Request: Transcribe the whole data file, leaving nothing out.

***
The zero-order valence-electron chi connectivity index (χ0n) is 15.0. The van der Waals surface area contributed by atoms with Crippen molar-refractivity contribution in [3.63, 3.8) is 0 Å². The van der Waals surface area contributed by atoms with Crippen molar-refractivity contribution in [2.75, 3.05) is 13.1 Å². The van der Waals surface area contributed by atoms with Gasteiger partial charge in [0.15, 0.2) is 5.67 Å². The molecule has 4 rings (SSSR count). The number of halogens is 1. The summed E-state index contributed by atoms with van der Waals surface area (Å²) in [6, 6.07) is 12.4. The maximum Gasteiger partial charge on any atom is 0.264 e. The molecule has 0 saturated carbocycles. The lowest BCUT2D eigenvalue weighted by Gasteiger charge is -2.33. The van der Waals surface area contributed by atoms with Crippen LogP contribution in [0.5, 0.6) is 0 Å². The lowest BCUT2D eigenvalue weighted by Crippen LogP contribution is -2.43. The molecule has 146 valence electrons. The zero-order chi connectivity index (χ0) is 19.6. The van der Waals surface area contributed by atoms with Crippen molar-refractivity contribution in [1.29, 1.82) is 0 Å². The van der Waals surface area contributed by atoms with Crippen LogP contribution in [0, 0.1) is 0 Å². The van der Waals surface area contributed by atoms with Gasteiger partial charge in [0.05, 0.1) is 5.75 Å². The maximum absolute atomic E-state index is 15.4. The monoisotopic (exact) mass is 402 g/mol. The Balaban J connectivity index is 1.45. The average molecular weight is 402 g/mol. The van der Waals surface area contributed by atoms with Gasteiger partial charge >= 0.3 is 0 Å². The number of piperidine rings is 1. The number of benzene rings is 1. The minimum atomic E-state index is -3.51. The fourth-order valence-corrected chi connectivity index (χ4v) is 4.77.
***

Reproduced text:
The zero-order valence-electron chi connectivity index (χ0n) is 15.0. The van der Waals surface area contributed by atoms with Crippen molar-refractivity contribution in [3.63, 3.8) is 0 Å². The van der Waals surface area contributed by atoms with Crippen molar-refractivity contribution in [2.75, 3.05) is 13.1 Å². The van der Waals surface area contributed by atoms with Gasteiger partial charge in [0.15, 0.2) is 5.67 Å². The molecule has 4 rings (SSSR count). The number of halogens is 1. The summed E-state index contributed by atoms with van der Waals surface area (Å²) in [6, 6.07) is 12.4. The maximum Gasteiger partial charge on any atom is 0.264 e. The molecule has 0 saturated carbocycles. The lowest BCUT2D eigenvalue weighted by Gasteiger charge is -2.33. The van der Waals surface area contributed by atoms with Crippen LogP contribution in [0.5, 0.6) is 0 Å². The lowest BCUT2D eigenvalue weighted by Crippen LogP contribution is -2.43. The molecule has 146 valence electrons. The zero-order chi connectivity index (χ0) is 19.6. The van der Waals surface area contributed by atoms with Crippen molar-refractivity contribution in [1.29, 1.82) is 0 Å². The van der Waals surface area contributed by atoms with Crippen LogP contribution in [0, 0.1) is 0 Å². The van der Waals surface area contributed by atoms with Gasteiger partial charge in [0.05, 0.1) is 5.75 Å². The maximum absolute atomic E-state index is 15.4. The monoisotopic (exact) mass is 402 g/mol. The Balaban J connectivity index is 1.45. The average molecular weight is 402 g/mol. The van der Waals surface area contributed by atoms with Gasteiger partial charge >= 0.3 is 0 Å². The number of piperidine rings is 1. The number of benzene rings is 1. The minimum atomic E-state index is -3.51. The fourth-order valence-corrected chi connectivity index (χ4v) is 4.77.